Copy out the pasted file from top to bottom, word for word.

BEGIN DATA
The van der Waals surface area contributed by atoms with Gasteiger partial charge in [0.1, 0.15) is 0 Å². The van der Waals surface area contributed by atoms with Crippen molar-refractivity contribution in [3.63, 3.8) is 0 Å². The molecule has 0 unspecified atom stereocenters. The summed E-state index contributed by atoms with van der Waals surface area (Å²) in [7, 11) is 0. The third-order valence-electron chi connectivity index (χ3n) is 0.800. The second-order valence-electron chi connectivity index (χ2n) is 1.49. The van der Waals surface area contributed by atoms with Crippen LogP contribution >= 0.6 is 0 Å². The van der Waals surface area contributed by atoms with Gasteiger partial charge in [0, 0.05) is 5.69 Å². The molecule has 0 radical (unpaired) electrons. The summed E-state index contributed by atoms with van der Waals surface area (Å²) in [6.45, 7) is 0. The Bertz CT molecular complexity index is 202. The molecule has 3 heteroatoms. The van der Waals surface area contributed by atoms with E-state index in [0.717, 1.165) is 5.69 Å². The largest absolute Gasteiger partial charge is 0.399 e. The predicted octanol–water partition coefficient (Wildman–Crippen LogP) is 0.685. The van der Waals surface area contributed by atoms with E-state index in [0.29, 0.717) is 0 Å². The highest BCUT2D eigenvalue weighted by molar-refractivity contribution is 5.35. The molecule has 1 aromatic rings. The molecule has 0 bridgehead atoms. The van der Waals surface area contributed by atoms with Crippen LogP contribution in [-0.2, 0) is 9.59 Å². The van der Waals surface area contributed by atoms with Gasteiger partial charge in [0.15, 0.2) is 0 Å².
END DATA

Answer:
The van der Waals surface area contributed by atoms with Gasteiger partial charge in [0.1, 0.15) is 0 Å². The van der Waals surface area contributed by atoms with Crippen molar-refractivity contribution in [3.63, 3.8) is 0 Å². The molecule has 0 unspecified atom stereocenters. The summed E-state index contributed by atoms with van der Waals surface area (Å²) in [7, 11) is 0. The third-order valence-electron chi connectivity index (χ3n) is 0.800. The second-order valence-electron chi connectivity index (χ2n) is 1.49. The van der Waals surface area contributed by atoms with Crippen LogP contribution >= 0.6 is 0 Å². The van der Waals surface area contributed by atoms with Gasteiger partial charge in [0, 0.05) is 5.69 Å². The molecule has 0 radical (unpaired) electrons. The summed E-state index contributed by atoms with van der Waals surface area (Å²) in [6.45, 7) is 0. The Bertz CT molecular complexity index is 202. The molecule has 3 heteroatoms. The van der Waals surface area contributed by atoms with E-state index in [0.717, 1.165) is 5.69 Å². The largest absolute Gasteiger partial charge is 0.399 e. The predicted octanol–water partition coefficient (Wildman–Crippen LogP) is 0.685. The van der Waals surface area contributed by atoms with E-state index in [0.29, 0.717) is 0 Å². The highest BCUT2D eigenvalue weighted by molar-refractivity contribution is 5.35. The molecule has 1 aromatic rings. The molecule has 0 bridgehead atoms. The van der Waals surface area contributed by atoms with Crippen LogP contribution in [-0.2, 0) is 9.59 Å². The van der Waals surface area contributed by atoms with Gasteiger partial charge in [0.15, 0.2) is 0 Å².